By the seventh day God had finished the work he had been doing; so on the seventh day he rested from all his work. (Genesis 2:2)

Apparently, sabbaticals were all the rage 2000 years ago. They are still going strong: academics are encouraged to take one year off for every 7, Stefan Sagmeister closes his NYC design studio on the same schedule (and does a TED talk about it), and various companies build sabbaticals into employee benefits. Generally understood as periods of rest and reflection, sabbaticals rejuvenate us, and give us time to reassess our goals, careers and lives.

In May 2009 I graduated from university, took a 2-week vacation to the Dominican Republic, and joined IBM full-time. I took 1 week off between IBM and Kinaxis in 2011, and, having just gotten back from a 3-week vacation in October 2013, I plunged directly into working on Postcard (then Travelabulous) after a few weeks of discussion with my co-founder. It’s been over 7 years since I took a meaningful break – longer if you count my degree with its intermixed internships.

Opportunity knocks. I think it’s time.

Enter Goal Gamification

How did this come about? Exactly 4 months ago, on May 19th, I went bouldering for the first time. I fell in love immediately. I’d climbed any remotely scalable surface when I was a kid – trees, abandoned buildings, construction sites – so enjoying rock climbing wasn’t a stretch. It was the progress I’d made, and the speed at which I made it, that surprised me.

Here’s how bouldering problems are graded at my climbing gym:


Bouldering Grades at Altitude Gym
Bouldering Grades at Altitude Gym

In just 4 months, I’d gone from struggling to complete a beginner pink to finishing a green. What was it about bouldering specifically that drove me to get better?

I think it has something to do with inherent gamification. Bouldering has a visible world map (the gym), clear levels, techniques and equipment. It has all the things that make video games addictive!

So I got to wondering: can I apply these concepts to the rest of my life, and make similarly impressive progress? In a nutshell, I’m designing my own Game of Life – and I want you along for the ride.

While the biblically recommended day of rest is too ambitiously short, the academic year-long sabbatical seems much too long for me. I’ll settle for a Goldilocks in-between: 3 months until the end of 2016 – 15 weeks, or ~100 days.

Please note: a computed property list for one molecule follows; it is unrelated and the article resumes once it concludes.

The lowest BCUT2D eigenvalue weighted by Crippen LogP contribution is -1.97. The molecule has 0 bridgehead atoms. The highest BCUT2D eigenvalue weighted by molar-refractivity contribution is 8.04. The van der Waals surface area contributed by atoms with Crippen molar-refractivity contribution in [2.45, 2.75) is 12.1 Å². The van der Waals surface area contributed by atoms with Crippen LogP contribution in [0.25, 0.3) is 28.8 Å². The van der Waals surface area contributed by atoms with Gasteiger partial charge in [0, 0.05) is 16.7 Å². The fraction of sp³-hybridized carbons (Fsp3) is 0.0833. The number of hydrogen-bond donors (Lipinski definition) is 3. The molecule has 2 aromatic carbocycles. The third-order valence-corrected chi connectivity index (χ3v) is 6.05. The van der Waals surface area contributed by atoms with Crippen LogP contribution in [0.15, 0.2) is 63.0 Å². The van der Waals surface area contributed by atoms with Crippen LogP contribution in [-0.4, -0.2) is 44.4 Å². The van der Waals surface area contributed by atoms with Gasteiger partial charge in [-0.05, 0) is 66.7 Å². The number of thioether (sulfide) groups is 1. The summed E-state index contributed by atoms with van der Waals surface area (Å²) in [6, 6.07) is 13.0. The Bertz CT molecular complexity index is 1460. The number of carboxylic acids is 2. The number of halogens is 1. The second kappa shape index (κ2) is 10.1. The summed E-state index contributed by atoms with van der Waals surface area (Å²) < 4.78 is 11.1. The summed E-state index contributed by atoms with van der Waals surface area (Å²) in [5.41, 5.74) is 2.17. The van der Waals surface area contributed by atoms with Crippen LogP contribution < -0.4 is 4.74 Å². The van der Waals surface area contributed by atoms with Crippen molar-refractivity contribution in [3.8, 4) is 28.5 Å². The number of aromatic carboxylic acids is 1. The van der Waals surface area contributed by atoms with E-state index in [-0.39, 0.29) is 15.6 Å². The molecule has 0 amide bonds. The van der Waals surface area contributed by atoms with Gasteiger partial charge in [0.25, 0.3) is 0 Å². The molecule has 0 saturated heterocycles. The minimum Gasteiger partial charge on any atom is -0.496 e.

I’ve chosen 6 categories, 1 for every day of the week and a day of rest (recurring theme here!). They are:

  1. MEGABRAIN: I’ve written about this idea before (TL;DR: connecting all human brains together will make us more efficient and more empathetic), but I want to focus my sabbatical around digging deeper into it. Is it pure fiction or is it possible? Is anyone working on this already? I’ll be posting longform learnings on Fridays, and interesting links I find daily.
  2. DOMOREBOOK: What began as a gift to my boyfriend last Christmas has become an idea for a side project. I’ll be working on it and posting about it on Mondays.
  3. WORK: With Postcard, we’ve made some decisions early on that have affected our experience – for example, building the company completely remotely from our Ottawa and Toronto homes. I’d like to take Tuesdays to research and write about companies built remotely, and connect with people working on them.
  4. FITNESS: Bouldering kicked this whole thing off, so along with a few extra fitness goals, I’ll chronicle my progress on Wednesdays.
  5. STYLE: Didn’t expect this one, did you? 🙂 A little while back, I read “Flow” by Mihaly Csikszentmihalyi. In it, Mr. C describes the state of being “in the zone”, when you don’t notice the passage of time, and distractions don’t even register. It became clear that sewing is the one activity I consistently achieve flow in, so I’ll be making my own clothes, and sharing the experience on Thursdays.
  6. FUN: This is a bit of a grab-bag of a category, but it will still have a clear, measurable set of achievements. On Saturdays or Sundays, I’ll be documenting my adventures in cooking, reading, and actual adventuring. [The FUN category never got off the ground, so I shot it in Week 3. Rest assured, undocumented fun is being had! –Ed.]

Naturally, as soon as I establish an order, I must break it: this inaugural week’s posts will not be published in the sequence above. We’ll get to scheduled programming next week.

By the way, I’m not the first or only person to recognize the appeal of gamifying goals: Steve Kamb wrote Level Up Your Life to encourage people to build their own quests, and teachers have begun to use gamification concepts in the classroom with interesting early feedback. I’d like to see if by constraining the experiment to 100 days, I can concentrate the results, and carry the afterglow into subsequent months. We’ll see how it goes, and expand from there.

Writing this, I am struggling to keep myself in one piece and not burst from gratitude. Huge thanks are due to my Dad and Alex for sponsoring all my whacky endeavours, and battling fear monkeys steadfastly by my side. Thanks also to Kirk (and the whole Postcard team!) for being a co-conspirator and an inspiration. Your kindness, patience, and generosity makes everything I dream up a possibility.

If you have any thoughts on this project, ideas or references that popped into your head while reading, send them over to, or leave a comment below – I’d be delighted to check them out! I’ll also be writing weekly recaps of learnings and interesting things I found, so you can subscribe to follow along. The 100-day countdown begins today!

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